Cable de la embajada norteamericana en San Salvador sobre la Convención del FMLN

ID:240049
Date:2009-12-15 22:09:00
Origin:09SANSALVADOR1105
Source:Embassy San Salvador
Classification:CONFIDENTIAL
Dunno:
Destination:VZCZCXYZ0001
OO RUEHWEB

DE RUEHSN #1105 3492209
ZNY CCCCC ZZH
O R 152209Z DEC 09
FM AMEMBASSY SAN SALVADOR
TO RUEHC/SECSTATE WASHDC IMMEDIATE 0131
INFO WHA CENTRAL AMERICAN COLLECTIVE

C O N F I D E N T I A L SAN SALVADOR 001105

SIPDIS

E.O. 12958: DECL: 2019/12/15
TAGS: PREL, PGOV, FMLN, ES
SUBJECT: FMLN Affirms Socialist Course; Leadership Acknowledges Need
for Strong Relations with U.S.

REF: EMAIL:

CLASSIFIED BY: RBlau, Charge, state, FO; REASON: 1.4(B), (D)

1. (C) Summary: At its 25th annual convention December 13, the
FMLN, without President Funes present, voiced solidarity with Cuba
and Venezuela, repeated opposition to "the Empire," and voted to
join the Fifth Socialist International. It decided to devolve
authority to select candidates for local office to local party
organizations. Senior FMLN leadership told us December 14 there
had been no change in the FMLN's stated desire for good relations
with the U.S. and attributed some of the anti-U.S. rhetoric by FMLN
members (including VP Sanchez Ceren) to events outside of El
Salvador, and an inability to adapt to new circumstances. End
Summary.



2. (SBU) In an atmosphere closer to a rock concert than a political
convention, the FMLN held its 25th annual national convention
December 13 in San Salvador where it affirmed solidarity with Cuba
and Venezuela, opposition to "the Empire," and adopted changes to
the party statutes with virtually no opposition. The FMLN voted to
join -- as party, not as government -- the Fifth Socialist
International proposed by Venezuela's Chavez and other left-leaning
leaders and declared its alliance with Chavez' "21st Century
Socialism." In what could prove to be a significant change in
future elections, delegates voted to modify party bylaws to allow
local party organizations, rather than national FMLN leadership, to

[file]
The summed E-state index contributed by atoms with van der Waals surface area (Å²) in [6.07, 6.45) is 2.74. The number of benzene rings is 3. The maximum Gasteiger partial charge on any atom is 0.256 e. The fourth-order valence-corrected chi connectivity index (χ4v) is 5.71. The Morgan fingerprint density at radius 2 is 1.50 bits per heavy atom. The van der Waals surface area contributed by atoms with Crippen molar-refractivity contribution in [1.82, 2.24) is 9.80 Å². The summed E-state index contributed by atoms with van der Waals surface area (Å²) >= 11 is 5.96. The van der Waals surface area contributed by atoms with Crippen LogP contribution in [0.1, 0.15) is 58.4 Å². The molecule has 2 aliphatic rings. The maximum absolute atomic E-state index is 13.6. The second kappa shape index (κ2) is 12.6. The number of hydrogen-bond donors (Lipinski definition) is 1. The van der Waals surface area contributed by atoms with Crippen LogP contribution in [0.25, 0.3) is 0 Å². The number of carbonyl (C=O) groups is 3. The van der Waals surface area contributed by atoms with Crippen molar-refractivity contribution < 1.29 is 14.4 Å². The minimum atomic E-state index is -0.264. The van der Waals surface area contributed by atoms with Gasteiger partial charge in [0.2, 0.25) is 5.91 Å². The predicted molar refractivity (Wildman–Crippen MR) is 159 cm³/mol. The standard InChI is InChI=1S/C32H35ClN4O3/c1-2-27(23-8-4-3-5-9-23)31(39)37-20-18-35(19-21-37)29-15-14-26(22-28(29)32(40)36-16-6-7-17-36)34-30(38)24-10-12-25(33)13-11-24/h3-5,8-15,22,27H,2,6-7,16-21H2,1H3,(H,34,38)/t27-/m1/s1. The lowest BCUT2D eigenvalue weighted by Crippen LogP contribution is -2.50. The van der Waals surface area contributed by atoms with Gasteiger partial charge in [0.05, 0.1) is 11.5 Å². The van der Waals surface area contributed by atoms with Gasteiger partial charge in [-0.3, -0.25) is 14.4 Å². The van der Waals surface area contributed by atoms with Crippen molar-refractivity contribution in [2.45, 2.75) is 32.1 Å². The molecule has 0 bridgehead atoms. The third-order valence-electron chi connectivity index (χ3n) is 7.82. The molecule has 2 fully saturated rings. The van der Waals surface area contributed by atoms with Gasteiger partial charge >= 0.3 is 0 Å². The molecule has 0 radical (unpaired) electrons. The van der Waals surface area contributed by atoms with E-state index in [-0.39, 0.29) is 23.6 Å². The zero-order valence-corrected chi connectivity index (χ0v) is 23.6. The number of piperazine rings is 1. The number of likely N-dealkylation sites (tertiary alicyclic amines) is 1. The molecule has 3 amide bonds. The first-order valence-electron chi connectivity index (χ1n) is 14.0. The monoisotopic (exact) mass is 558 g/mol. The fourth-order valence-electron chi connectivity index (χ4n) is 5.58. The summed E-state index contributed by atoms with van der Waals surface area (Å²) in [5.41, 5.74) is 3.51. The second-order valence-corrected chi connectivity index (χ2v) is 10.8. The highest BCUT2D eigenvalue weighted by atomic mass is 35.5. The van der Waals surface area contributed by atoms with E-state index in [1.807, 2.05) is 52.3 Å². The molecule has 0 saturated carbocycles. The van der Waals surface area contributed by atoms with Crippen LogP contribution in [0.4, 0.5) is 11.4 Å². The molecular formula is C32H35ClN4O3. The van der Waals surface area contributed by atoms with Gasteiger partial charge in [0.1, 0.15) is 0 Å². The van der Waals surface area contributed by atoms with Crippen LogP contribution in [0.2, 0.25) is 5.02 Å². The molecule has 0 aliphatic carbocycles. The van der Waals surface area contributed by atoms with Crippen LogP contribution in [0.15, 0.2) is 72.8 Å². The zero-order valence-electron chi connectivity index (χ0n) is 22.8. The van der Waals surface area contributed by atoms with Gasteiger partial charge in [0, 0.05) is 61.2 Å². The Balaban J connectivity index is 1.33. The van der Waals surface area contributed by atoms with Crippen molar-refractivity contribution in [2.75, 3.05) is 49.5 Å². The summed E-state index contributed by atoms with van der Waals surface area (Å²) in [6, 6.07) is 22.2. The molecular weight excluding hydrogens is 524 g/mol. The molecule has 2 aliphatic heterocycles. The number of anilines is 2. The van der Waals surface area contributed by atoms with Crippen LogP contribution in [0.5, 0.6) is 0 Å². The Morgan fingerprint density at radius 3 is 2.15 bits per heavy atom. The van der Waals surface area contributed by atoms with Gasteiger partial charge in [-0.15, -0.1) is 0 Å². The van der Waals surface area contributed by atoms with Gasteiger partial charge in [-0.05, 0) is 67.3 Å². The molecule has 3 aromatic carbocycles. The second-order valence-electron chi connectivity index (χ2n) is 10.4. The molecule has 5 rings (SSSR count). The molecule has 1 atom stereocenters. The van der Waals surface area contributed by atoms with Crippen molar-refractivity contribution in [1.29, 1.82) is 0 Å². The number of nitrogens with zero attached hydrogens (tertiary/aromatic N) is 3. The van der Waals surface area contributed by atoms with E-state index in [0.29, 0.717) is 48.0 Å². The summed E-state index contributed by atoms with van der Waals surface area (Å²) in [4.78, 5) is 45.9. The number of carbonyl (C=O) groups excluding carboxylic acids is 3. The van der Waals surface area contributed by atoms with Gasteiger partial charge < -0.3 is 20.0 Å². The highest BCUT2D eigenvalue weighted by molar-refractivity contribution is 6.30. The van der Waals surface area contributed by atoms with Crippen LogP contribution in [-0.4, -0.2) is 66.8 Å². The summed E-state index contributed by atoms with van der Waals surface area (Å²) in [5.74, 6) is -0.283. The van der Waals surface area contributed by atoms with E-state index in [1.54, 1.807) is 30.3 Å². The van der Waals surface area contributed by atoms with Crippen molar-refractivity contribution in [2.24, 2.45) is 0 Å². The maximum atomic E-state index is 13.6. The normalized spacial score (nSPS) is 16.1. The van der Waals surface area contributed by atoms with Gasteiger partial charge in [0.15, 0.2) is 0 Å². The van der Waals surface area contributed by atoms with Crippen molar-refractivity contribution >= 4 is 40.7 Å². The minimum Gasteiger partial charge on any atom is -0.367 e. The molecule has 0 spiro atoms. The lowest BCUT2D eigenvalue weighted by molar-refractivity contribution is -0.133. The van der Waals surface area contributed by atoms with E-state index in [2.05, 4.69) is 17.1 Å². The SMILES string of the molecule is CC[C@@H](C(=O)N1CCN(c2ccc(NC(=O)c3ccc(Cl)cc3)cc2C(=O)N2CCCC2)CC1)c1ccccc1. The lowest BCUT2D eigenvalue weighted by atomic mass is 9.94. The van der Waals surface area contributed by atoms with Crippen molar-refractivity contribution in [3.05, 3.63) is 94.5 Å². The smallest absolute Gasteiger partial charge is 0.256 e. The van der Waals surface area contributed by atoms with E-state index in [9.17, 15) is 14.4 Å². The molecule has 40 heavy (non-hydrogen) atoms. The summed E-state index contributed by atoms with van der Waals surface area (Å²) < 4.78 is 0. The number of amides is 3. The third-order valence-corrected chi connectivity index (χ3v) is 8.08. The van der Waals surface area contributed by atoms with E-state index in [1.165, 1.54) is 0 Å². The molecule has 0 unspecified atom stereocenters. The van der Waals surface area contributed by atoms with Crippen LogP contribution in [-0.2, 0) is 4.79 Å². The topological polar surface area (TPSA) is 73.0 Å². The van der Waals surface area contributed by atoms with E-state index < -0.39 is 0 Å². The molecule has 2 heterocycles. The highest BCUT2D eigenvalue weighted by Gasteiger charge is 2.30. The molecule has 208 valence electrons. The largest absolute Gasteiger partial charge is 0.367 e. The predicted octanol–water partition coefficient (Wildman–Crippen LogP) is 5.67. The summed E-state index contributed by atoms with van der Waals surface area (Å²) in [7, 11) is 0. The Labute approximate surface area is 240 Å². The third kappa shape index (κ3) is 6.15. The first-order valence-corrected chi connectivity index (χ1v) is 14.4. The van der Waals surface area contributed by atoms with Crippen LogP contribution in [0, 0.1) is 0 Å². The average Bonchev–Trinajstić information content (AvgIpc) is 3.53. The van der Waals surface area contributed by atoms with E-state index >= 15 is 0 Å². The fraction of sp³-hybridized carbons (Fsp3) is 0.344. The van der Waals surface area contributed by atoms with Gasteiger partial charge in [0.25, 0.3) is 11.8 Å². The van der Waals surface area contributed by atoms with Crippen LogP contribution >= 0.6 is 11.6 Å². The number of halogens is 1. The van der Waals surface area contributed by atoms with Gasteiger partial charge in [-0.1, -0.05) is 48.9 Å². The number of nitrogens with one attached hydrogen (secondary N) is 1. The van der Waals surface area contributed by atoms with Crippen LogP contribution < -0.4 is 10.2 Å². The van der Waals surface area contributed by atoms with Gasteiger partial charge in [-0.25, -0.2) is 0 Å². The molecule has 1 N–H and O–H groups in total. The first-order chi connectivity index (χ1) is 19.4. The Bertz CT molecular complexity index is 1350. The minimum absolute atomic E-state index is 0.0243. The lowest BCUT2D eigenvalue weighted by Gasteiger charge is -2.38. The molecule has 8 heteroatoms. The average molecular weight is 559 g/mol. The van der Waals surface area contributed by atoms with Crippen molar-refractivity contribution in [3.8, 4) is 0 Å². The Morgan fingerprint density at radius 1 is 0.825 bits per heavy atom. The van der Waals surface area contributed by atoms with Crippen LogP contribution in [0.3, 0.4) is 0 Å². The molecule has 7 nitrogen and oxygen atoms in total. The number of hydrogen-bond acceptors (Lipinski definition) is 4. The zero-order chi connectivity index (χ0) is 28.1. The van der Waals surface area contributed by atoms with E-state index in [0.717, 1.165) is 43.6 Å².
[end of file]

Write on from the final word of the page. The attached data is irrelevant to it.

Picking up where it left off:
choose candidates for local office. In his keynote speech, VP
Salvador Sanchez Ceren compared leaves blowing through the meeting
area with the "dead leaves of ARENA," noting the disarray and
internecine conflict that has divided the Salvadoran Right. He
declared that the FMLN's socialism would be distinctly Salvadoran
and called on the GOES to choose between socialism or
neoliberalism. Salvadoran President Mauricio Funes did not attend
the FMLN convention.



3. (C) Charge, Acting DCM and PolCouns met December 14 with Medardo
Gonzalez, FMLN General Coordinator and head of legislative bloc,
Sigfrido Reyes, FMLN Spokesman and Assembly Deputy, and Oscar
Ortiz, Santa Tecla Mayor. Gonzalez stated categorically there had
been no change in the FMLN's stance of seeking a constructive
relationship with the U.S. Noting recent statements by VP Sanchez
Ceren criticizing the U.S., the three were quick to say there was
no anti-U.S. policy in the FMLN and, on the contrary, the FMLN and
the Funes Government saw strengthening U.S.-Salvadoran relations as
a priority. Reyes, agreeing with the Charge that the U.S. and FMLN
could disagree civilly, emphasized Honduras as the FMLN's and Latin
America's biggest disappointment with the USG, arguing that ousted
Honduran President Zelaya had received political assurances of his
reinstatement that had later been withdrawn, effectively
strengthening the hand of coup leaders. Reyes said he believes
this has badly damaged U.S. credibility in the region. Charge
noted that the commitment to seek Zelaya's reinstatement depended
on action by the Honduran Congress, that the USG supported Zelaya's
reinstatement, but did not want to impose a solution. Gonzalez
said he recognized it was much easier for the FMLN to take a
position on Honduras than it was for the Funes government. Ortiz
suggested much of the anti-Imperialist commentary still emanating
from the FMLN was, in part, a function of the party's slow
adaptation to a new world of governing and the difficulty of
setting aside long-held political rhetoric.



4. (C) Comment: The FMLN's historic, guerrilla roots run deep, and
the rhetoric of years on the battlefield and two decades in
opposition will not disappear quickly, or maybe ever. While our
outreach to the FMLN during the 2008-2009 campaign and since Funes'
inauguration has paid off in open channels of communications, we
continue to combat old suspicions of U.S. motives in El Salvador
and the region. On the other hand, good relations with the U.S.
enjoys a 90 percent approval rating. If the FMLN overdoes its
radicalism, it will have a hard time sustaining its current
electoral advantages.
BLAU

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